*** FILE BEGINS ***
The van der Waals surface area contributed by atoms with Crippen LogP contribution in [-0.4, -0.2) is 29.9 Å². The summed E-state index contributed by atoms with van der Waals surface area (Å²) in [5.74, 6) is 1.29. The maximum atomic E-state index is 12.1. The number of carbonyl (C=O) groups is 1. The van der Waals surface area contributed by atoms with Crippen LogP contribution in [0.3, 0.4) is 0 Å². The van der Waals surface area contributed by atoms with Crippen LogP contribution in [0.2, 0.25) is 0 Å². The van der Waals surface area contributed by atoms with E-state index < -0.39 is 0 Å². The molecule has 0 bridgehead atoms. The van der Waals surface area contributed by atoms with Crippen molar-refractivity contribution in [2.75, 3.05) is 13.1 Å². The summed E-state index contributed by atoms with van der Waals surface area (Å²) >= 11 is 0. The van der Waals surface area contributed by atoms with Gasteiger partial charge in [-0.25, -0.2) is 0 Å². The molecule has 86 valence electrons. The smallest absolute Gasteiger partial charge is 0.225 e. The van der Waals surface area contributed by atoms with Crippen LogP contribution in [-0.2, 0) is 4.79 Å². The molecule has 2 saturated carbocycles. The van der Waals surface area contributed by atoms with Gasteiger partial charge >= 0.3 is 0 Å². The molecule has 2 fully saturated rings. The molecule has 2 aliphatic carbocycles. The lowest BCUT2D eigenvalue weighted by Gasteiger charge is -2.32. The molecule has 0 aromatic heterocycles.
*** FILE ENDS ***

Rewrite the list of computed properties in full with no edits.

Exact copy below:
The van der Waals surface area contributed by atoms with Crippen LogP contribution in [-0.4, -0.2) is 29.9 Å². The summed E-state index contributed by atoms with van der Waals surface area (Å²) in [5.74, 6) is 1.29. The maximum atomic E-state index is 12.1. The number of carbonyl (C=O) groups is 1. The van der Waals surface area contributed by atoms with Crippen LogP contribution in [0.3, 0.4) is 0 Å². The van der Waals surface area contributed by atoms with Crippen LogP contribution in [0.2, 0.25) is 0 Å². The van der Waals surface area contributed by atoms with E-state index < -0.39 is 0 Å². The molecule has 0 bridgehead atoms. The van der Waals surface area contributed by atoms with Crippen molar-refractivity contribution in [2.75, 3.05) is 13.1 Å². The summed E-state index contributed by atoms with van der Waals surface area (Å²) >= 11 is 0. The van der Waals surface area contributed by atoms with Gasteiger partial charge in [-0.25, -0.2) is 0 Å². The molecule has 86 valence electrons. The smallest absolute Gasteiger partial charge is 0.225 e. The van der Waals surface area contributed by atoms with Crippen LogP contribution in [-0.2, 0) is 4.79 Å². The molecule has 2 saturated carbocycles. The van der Waals surface area contributed by atoms with Gasteiger partial charge >= 0.3 is 0 Å². The molecule has 2 fully saturated rings. The molecule has 2 aliphatic carbocycles. The lowest BCUT2D eigenvalue weighted by Gasteiger charge is -2.32. The molecule has 0 aromatic heterocycles.